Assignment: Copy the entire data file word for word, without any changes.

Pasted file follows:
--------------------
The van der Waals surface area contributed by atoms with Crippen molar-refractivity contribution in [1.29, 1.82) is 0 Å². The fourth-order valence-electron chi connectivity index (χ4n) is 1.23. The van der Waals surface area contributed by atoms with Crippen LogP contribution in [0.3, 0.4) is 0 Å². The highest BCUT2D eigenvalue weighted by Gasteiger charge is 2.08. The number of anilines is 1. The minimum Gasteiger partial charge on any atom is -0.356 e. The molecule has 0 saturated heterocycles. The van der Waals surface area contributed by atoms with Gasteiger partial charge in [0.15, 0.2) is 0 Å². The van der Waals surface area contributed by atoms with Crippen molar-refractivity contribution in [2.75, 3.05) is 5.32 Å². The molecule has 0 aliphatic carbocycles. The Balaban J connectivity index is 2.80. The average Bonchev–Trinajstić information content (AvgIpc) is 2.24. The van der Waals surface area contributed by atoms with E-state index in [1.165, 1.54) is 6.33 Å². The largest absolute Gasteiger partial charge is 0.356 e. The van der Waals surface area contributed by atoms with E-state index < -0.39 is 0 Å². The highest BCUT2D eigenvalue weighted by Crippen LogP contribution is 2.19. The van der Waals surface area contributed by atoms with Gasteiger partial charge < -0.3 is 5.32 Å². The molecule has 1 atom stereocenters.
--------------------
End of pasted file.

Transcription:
The van der Waals surface area contributed by atoms with Crippen molar-refractivity contribution in [1.29, 1.82) is 0 Å². The fourth-order valence-electron chi connectivity index (χ4n) is 1.23. The van der Waals surface area contributed by atoms with Crippen LogP contribution in [0.3, 0.4) is 0 Å². The highest BCUT2D eigenvalue weighted by Gasteiger charge is 2.08. The number of anilines is 1. The minimum Gasteiger partial charge on any atom is -0.356 e. The molecule has 0 saturated heterocycles. The van der Waals surface area contributed by atoms with Gasteiger partial charge in [0.15, 0.2) is 0 Å². The van der Waals surface area contributed by atoms with Crippen molar-refractivity contribution in [2.75, 3.05) is 5.32 Å². The molecule has 0 aliphatic carbocycles. The Balaban J connectivity index is 2.80. The average Bonchev–Trinajstić information content (AvgIpc) is 2.24. The van der Waals surface area contributed by atoms with E-state index in [1.165, 1.54) is 6.33 Å². The largest absolute Gasteiger partial charge is 0.356 e. The van der Waals surface area contributed by atoms with E-state index < -0.39 is 0 Å². The highest BCUT2D eigenvalue weighted by Crippen LogP contribution is 2.19. The van der Waals surface area contributed by atoms with Gasteiger partial charge < -0.3 is 5.32 Å². The molecule has 1 atom stereocenters.